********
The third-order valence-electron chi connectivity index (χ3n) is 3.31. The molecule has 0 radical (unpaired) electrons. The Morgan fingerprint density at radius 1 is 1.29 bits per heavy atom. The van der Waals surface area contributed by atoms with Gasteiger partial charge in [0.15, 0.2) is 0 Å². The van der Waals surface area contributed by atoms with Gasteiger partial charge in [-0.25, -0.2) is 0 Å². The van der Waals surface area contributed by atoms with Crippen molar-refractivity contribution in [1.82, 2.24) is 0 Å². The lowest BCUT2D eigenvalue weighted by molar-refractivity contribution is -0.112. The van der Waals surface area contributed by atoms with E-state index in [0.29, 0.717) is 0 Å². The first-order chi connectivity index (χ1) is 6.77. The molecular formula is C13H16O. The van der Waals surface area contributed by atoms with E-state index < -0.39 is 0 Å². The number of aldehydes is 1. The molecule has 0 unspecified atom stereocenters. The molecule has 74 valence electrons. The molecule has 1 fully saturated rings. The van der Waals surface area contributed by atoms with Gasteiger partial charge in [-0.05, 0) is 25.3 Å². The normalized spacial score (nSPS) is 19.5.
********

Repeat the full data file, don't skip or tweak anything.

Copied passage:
The third-order valence-electron chi connectivity index (χ3n) is 3.31. The molecule has 0 radical (unpaired) electrons. The Morgan fingerprint density at radius 1 is 1.29 bits per heavy atom. The van der Waals surface area contributed by atoms with Gasteiger partial charge in [0.15, 0.2) is 0 Å². The van der Waals surface area contributed by atoms with Gasteiger partial charge in [-0.25, -0.2) is 0 Å². The van der Waals surface area contributed by atoms with Crippen molar-refractivity contribution in [1.82, 2.24) is 0 Å². The lowest BCUT2D eigenvalue weighted by molar-refractivity contribution is -0.112. The van der Waals surface area contributed by atoms with E-state index in [0.29, 0.717) is 0 Å². The first-order chi connectivity index (χ1) is 6.77. The molecular formula is C13H16O. The van der Waals surface area contributed by atoms with E-state index < -0.39 is 0 Å². The number of aldehydes is 1. The molecule has 0 unspecified atom stereocenters. The molecule has 74 valence electrons. The molecule has 1 fully saturated rings. The van der Waals surface area contributed by atoms with Gasteiger partial charge in [-0.05, 0) is 25.3 Å². The normalized spacial score (nSPS) is 19.5.